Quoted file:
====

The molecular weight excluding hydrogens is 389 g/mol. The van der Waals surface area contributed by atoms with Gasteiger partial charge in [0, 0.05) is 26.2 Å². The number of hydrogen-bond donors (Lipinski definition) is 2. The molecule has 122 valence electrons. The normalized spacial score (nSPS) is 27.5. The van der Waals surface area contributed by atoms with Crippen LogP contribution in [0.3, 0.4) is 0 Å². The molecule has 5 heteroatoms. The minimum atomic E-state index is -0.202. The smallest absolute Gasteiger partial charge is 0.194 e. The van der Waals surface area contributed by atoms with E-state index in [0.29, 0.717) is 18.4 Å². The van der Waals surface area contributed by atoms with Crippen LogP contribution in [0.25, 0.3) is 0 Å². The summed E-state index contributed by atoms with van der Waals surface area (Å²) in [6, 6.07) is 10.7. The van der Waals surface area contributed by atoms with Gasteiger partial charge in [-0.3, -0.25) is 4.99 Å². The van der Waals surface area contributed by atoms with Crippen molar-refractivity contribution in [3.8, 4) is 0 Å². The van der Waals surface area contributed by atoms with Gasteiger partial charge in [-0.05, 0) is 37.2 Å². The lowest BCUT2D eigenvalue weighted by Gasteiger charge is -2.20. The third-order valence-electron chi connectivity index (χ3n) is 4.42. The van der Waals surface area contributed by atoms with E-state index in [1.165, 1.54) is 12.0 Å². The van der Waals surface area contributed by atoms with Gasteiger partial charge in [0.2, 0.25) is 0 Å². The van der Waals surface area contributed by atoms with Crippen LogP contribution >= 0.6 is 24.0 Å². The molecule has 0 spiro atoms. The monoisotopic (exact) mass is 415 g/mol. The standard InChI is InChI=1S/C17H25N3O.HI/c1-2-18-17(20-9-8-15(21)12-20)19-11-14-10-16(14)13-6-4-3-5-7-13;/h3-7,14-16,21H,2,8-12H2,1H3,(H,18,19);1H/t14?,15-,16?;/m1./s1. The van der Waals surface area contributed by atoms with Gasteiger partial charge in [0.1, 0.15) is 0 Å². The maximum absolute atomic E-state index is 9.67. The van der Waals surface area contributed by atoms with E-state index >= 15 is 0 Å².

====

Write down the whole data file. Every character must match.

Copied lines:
The molecular weight excluding hydrogens is 389 g/mol. The van der Waals surface area contributed by atoms with Gasteiger partial charge in [0, 0.05) is 26.2 Å². The number of hydrogen-bond donors (Lipinski definition) is 2. The molecule has 122 valence electrons. The normalized spacial score (nSPS) is 27.5. The van der Waals surface area contributed by atoms with Crippen LogP contribution in [0.3, 0.4) is 0 Å². The molecule has 5 heteroatoms. The minimum atomic E-state index is -0.202. The smallest absolute Gasteiger partial charge is 0.194 e. The van der Waals surface area contributed by atoms with E-state index in [0.29, 0.717) is 18.4 Å². The van der Waals surface area contributed by atoms with Crippen LogP contribution in [0.25, 0.3) is 0 Å². The summed E-state index contributed by atoms with van der Waals surface area (Å²) in [6, 6.07) is 10.7. The van der Waals surface area contributed by atoms with Gasteiger partial charge in [-0.3, -0.25) is 4.99 Å². The van der Waals surface area contributed by atoms with Crippen molar-refractivity contribution in [3.8, 4) is 0 Å². The van der Waals surface area contributed by atoms with Gasteiger partial charge in [-0.05, 0) is 37.2 Å². The lowest BCUT2D eigenvalue weighted by Gasteiger charge is -2.20. The third-order valence-electron chi connectivity index (χ3n) is 4.42. The van der Waals surface area contributed by atoms with E-state index in [1.165, 1.54) is 12.0 Å². The van der Waals surface area contributed by atoms with Gasteiger partial charge in [0.2, 0.25) is 0 Å². The van der Waals surface area contributed by atoms with Crippen LogP contribution >= 0.6 is 24.0 Å². The molecule has 0 spiro atoms. The monoisotopic (exact) mass is 415 g/mol. The standard InChI is InChI=1S/C17H25N3O.HI/c1-2-18-17(20-9-8-15(21)12-20)19-11-14-10-16(14)13-6-4-3-5-7-13;/h3-7,14-16,21H,2,8-12H2,1H3,(H,18,19);1H/t14?,15-,16?;/m1./s1. The van der Waals surface area contributed by atoms with Gasteiger partial charge in [0.1, 0.15) is 0 Å². The maximum absolute atomic E-state index is 9.67. The van der Waals surface area contributed by atoms with E-state index >= 15 is 0 Å².